Seventeen years ago, I didn’t know how much I weighed. I didn’t know what clothing size I wore. I wore baggy, loose dresses with no waistband. I didn’t own a scale. When I planned my wedding with my first husband, I received my grandmother’s wedding dress, and it wouldn’t button. I decided I would lose weight so the dress would fit. (Current Me could probably put that dress on without the alterations). I had no plan. I think I thought that making the decision would make the weight vanish somehow. I didn’t change what I ate, at all, and I didn’t even imagine a workout program. Needless to say, I didn’t lose weight, and I wound up having to pay a seamstress to add 5 inches of panels in the waist. My ‘set point’ was vague and undefined, totally lacking information or any way to track metrics. I also lacked a real career plan. I was just going along to get along.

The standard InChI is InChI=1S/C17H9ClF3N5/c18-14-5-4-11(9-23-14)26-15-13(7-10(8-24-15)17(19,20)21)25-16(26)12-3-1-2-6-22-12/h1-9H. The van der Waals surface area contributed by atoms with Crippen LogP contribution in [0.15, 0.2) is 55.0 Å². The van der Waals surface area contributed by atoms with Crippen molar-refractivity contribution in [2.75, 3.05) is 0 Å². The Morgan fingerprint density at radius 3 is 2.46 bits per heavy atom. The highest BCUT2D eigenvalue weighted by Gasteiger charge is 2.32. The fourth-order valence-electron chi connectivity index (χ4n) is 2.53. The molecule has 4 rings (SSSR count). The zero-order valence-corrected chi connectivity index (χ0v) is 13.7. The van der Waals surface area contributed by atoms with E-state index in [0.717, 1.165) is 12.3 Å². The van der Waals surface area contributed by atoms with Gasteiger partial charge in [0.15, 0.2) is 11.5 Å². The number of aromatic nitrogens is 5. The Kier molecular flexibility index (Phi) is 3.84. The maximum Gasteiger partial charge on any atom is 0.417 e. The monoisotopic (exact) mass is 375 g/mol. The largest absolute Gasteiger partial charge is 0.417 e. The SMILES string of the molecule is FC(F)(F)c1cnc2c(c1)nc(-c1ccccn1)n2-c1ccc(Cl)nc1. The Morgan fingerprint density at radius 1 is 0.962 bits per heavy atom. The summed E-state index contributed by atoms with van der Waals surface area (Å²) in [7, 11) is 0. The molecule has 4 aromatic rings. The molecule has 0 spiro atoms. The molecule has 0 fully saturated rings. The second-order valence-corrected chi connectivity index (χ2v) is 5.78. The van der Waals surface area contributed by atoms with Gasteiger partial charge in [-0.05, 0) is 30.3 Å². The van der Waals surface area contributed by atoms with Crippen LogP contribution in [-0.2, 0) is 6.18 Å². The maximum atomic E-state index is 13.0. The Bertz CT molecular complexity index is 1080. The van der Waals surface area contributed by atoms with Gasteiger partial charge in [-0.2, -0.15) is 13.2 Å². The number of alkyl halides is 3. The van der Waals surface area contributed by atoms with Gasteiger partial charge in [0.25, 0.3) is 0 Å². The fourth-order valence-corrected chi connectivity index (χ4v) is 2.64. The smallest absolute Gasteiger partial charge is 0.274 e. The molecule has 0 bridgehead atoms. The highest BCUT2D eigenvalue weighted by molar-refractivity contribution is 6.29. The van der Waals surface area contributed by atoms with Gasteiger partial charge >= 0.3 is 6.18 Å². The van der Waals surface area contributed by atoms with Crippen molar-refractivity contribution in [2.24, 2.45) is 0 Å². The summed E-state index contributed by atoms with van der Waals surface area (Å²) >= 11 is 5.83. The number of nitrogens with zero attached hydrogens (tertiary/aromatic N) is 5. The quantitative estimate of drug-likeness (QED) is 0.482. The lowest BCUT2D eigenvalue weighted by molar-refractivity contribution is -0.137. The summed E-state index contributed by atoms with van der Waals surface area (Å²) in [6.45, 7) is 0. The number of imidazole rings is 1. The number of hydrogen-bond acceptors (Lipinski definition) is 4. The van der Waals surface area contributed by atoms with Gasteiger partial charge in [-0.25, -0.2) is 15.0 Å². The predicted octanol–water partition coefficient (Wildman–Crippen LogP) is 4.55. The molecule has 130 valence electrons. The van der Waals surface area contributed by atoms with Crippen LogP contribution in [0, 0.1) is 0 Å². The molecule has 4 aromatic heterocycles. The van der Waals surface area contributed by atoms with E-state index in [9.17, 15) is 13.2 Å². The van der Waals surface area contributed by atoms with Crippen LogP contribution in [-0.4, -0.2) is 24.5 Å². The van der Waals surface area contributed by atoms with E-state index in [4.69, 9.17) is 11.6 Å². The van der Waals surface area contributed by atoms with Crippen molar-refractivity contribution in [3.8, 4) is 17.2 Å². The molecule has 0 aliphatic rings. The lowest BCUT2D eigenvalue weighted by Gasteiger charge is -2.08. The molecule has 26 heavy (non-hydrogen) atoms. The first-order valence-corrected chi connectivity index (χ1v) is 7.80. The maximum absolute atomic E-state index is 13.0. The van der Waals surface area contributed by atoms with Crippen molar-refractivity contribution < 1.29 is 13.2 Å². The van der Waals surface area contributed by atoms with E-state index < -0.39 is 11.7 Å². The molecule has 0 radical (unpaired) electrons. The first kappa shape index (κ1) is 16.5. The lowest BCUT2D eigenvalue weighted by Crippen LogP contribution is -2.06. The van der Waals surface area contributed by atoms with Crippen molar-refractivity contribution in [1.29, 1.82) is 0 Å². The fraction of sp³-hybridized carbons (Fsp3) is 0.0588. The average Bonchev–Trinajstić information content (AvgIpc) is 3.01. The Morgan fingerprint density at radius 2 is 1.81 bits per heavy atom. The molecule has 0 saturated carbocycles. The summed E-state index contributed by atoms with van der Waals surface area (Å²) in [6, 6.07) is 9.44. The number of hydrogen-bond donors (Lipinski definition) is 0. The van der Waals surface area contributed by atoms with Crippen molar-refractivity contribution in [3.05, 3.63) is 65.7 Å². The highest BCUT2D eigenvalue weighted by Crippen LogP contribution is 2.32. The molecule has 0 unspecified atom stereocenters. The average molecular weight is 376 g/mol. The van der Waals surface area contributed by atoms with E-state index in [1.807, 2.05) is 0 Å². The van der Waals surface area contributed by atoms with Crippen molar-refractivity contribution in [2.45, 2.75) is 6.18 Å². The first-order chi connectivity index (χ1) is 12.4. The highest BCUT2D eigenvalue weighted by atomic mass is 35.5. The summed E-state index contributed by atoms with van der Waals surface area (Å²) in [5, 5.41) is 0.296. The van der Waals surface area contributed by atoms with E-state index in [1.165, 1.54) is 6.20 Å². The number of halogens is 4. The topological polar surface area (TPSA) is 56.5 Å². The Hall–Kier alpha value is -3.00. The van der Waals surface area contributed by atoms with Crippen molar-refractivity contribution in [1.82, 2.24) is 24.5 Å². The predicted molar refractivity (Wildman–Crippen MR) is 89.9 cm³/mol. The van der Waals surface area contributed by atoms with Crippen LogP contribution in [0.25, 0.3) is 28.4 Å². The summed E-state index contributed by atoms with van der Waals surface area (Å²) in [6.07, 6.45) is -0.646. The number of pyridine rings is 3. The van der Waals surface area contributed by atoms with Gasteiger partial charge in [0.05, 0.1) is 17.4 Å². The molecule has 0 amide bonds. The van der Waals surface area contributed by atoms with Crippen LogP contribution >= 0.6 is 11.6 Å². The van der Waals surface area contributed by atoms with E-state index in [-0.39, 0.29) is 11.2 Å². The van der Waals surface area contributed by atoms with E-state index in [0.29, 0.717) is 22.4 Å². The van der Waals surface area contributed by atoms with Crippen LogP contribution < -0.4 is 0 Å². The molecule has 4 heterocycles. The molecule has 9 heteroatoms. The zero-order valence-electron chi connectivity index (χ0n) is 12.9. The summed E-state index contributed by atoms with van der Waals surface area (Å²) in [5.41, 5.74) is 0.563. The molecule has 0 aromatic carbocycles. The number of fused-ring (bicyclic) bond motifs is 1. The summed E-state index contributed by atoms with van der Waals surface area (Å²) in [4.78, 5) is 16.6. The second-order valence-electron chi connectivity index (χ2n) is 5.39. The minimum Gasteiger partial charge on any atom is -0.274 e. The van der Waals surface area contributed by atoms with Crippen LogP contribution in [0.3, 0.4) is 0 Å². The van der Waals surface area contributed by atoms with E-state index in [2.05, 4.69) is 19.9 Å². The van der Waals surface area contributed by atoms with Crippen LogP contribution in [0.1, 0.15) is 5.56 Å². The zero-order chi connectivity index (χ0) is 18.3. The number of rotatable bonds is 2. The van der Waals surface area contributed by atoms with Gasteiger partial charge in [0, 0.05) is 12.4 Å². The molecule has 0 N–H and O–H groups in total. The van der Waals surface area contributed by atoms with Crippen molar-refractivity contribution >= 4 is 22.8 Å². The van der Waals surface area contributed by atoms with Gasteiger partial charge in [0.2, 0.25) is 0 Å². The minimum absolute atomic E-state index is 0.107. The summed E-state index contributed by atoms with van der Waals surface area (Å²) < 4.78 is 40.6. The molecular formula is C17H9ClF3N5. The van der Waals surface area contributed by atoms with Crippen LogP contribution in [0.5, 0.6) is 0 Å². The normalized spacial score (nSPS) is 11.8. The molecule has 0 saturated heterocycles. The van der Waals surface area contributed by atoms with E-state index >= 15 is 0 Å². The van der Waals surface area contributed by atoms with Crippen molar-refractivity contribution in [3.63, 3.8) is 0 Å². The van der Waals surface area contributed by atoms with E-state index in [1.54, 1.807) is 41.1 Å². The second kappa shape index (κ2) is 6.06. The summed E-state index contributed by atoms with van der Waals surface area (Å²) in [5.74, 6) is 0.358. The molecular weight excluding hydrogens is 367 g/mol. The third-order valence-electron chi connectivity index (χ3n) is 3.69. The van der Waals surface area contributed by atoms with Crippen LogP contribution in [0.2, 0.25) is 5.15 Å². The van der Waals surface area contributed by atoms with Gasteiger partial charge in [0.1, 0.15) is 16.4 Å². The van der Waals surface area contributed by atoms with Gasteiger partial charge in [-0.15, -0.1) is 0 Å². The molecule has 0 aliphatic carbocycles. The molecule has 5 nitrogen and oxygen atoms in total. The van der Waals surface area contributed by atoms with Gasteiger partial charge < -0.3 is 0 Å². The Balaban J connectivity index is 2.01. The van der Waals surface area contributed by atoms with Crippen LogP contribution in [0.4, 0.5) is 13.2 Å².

Ten years ago, I started learning about how to lose weight. I was flat broke and hating it, and there was a weight loss contest at my work that involved a potential cash payout. I WAS GOING TO GET THAT MONEY NO MATTER WHAT. Almost everyone in the contest was male, and men have an extremely different approach to weight loss than women do. They tend to look at it more mechanically, as in, “I’m going to lose some weight, so I’d better cut back on the beer and hot wings for a while.” They would mock each other and try to sabotage each other’s progress by buying donuts and leaving them on their competitors’ desks. I saw all that as Reindeer Games and kept my eyes on the prize. In two years and three rounds of the contest, I won over $200. My new ‘set point’ was that of an experimenter, treating my body as a test subject and seeing that it could change with different inputs. I realized I knew almost nothing about physical fitness, and that learning more could be valuable in my life. This was shortly after I got my degree and my driver’s license and started taking my career planning very seriously.